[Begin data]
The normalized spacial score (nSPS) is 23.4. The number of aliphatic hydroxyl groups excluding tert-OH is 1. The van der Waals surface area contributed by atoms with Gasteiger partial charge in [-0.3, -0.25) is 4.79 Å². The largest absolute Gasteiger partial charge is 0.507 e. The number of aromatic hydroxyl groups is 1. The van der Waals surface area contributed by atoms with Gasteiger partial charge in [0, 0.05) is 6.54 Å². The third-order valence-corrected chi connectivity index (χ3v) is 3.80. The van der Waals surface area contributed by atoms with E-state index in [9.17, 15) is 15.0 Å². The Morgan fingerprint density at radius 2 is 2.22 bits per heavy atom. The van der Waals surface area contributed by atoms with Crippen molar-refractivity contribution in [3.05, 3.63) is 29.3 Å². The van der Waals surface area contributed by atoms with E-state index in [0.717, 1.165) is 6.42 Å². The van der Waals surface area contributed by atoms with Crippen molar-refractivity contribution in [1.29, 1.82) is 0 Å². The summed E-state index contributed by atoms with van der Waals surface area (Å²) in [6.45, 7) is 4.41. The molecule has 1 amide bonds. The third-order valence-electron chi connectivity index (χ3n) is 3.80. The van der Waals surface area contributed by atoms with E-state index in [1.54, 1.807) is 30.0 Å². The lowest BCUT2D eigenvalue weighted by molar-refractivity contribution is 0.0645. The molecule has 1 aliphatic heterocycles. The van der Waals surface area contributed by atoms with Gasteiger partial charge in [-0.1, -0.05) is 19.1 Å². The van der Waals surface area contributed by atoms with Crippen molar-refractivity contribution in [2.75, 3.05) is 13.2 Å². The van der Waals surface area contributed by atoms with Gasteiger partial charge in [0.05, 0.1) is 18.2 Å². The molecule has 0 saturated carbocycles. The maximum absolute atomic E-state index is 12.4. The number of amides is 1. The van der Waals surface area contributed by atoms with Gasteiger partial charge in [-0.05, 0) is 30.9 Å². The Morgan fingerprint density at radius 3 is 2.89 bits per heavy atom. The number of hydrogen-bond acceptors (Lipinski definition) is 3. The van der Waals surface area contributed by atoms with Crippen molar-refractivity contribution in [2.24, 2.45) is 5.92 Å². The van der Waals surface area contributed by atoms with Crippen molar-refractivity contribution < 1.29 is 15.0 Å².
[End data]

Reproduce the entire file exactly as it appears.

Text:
The normalized spacial score (nSPS) is 23.4. The number of aliphatic hydroxyl groups excluding tert-OH is 1. The van der Waals surface area contributed by atoms with Gasteiger partial charge in [-0.3, -0.25) is 4.79 Å². The largest absolute Gasteiger partial charge is 0.507 e. The number of aromatic hydroxyl groups is 1. The van der Waals surface area contributed by atoms with Gasteiger partial charge in [0, 0.05) is 6.54 Å². The third-order valence-corrected chi connectivity index (χ3v) is 3.80. The van der Waals surface area contributed by atoms with E-state index in [9.17, 15) is 15.0 Å². The Morgan fingerprint density at radius 2 is 2.22 bits per heavy atom. The van der Waals surface area contributed by atoms with Crippen molar-refractivity contribution in [3.05, 3.63) is 29.3 Å². The van der Waals surface area contributed by atoms with E-state index in [0.717, 1.165) is 6.42 Å². The van der Waals surface area contributed by atoms with Crippen molar-refractivity contribution in [1.29, 1.82) is 0 Å². The summed E-state index contributed by atoms with van der Waals surface area (Å²) in [6.45, 7) is 4.41. The molecule has 1 amide bonds. The third-order valence-electron chi connectivity index (χ3n) is 3.80. The van der Waals surface area contributed by atoms with E-state index in [1.54, 1.807) is 30.0 Å². The lowest BCUT2D eigenvalue weighted by molar-refractivity contribution is 0.0645. The molecule has 1 aliphatic heterocycles. The van der Waals surface area contributed by atoms with Gasteiger partial charge in [-0.1, -0.05) is 19.1 Å². The van der Waals surface area contributed by atoms with Crippen molar-refractivity contribution in [2.75, 3.05) is 13.2 Å². The van der Waals surface area contributed by atoms with Gasteiger partial charge in [0.05, 0.1) is 18.2 Å². The molecule has 0 saturated carbocycles. The maximum absolute atomic E-state index is 12.4. The number of amides is 1. The van der Waals surface area contributed by atoms with Gasteiger partial charge in [-0.05, 0) is 30.9 Å². The Morgan fingerprint density at radius 3 is 2.89 bits per heavy atom. The number of hydrogen-bond acceptors (Lipinski definition) is 3. The van der Waals surface area contributed by atoms with Crippen molar-refractivity contribution in [2.24, 2.45) is 5.92 Å². The van der Waals surface area contributed by atoms with Crippen molar-refractivity contribution < 1.29 is 15.0 Å².